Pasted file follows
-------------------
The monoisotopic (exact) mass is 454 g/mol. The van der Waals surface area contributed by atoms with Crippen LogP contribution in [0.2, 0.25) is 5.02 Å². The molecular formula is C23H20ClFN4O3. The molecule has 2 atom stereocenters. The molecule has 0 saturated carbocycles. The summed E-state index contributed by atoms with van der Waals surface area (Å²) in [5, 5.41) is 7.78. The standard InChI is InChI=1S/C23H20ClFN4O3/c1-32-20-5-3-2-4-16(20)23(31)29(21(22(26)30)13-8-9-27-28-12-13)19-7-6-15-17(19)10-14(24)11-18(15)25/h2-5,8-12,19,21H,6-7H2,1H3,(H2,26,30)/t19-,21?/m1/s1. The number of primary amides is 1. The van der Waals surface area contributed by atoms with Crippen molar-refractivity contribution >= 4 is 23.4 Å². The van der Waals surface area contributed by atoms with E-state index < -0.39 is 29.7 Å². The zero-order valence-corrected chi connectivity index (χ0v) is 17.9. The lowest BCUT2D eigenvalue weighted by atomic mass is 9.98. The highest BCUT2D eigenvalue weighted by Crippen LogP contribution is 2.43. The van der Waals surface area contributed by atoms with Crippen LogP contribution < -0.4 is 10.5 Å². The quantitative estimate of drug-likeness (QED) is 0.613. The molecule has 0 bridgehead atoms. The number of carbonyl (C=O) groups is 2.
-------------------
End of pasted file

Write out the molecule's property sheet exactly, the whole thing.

The monoisotopic (exact) mass is 454 g/mol. The van der Waals surface area contributed by atoms with Crippen LogP contribution in [0.2, 0.25) is 5.02 Å². The molecular formula is C23H20ClFN4O3. The molecule has 2 atom stereocenters. The molecule has 0 saturated carbocycles. The summed E-state index contributed by atoms with van der Waals surface area (Å²) in [5, 5.41) is 7.78. The standard InChI is InChI=1S/C23H20ClFN4O3/c1-32-20-5-3-2-4-16(20)23(31)29(21(22(26)30)13-8-9-27-28-12-13)19-7-6-15-17(19)10-14(24)11-18(15)25/h2-5,8-12,19,21H,6-7H2,1H3,(H2,26,30)/t19-,21?/m1/s1. The number of primary amides is 1. The van der Waals surface area contributed by atoms with Crippen molar-refractivity contribution >= 4 is 23.4 Å². The van der Waals surface area contributed by atoms with E-state index < -0.39 is 29.7 Å². The zero-order valence-corrected chi connectivity index (χ0v) is 17.9. The lowest BCUT2D eigenvalue weighted by atomic mass is 9.98. The highest BCUT2D eigenvalue weighted by Crippen LogP contribution is 2.43. The van der Waals surface area contributed by atoms with Crippen LogP contribution < -0.4 is 10.5 Å². The quantitative estimate of drug-likeness (QED) is 0.613. The molecule has 0 bridgehead atoms. The number of carbonyl (C=O) groups is 2.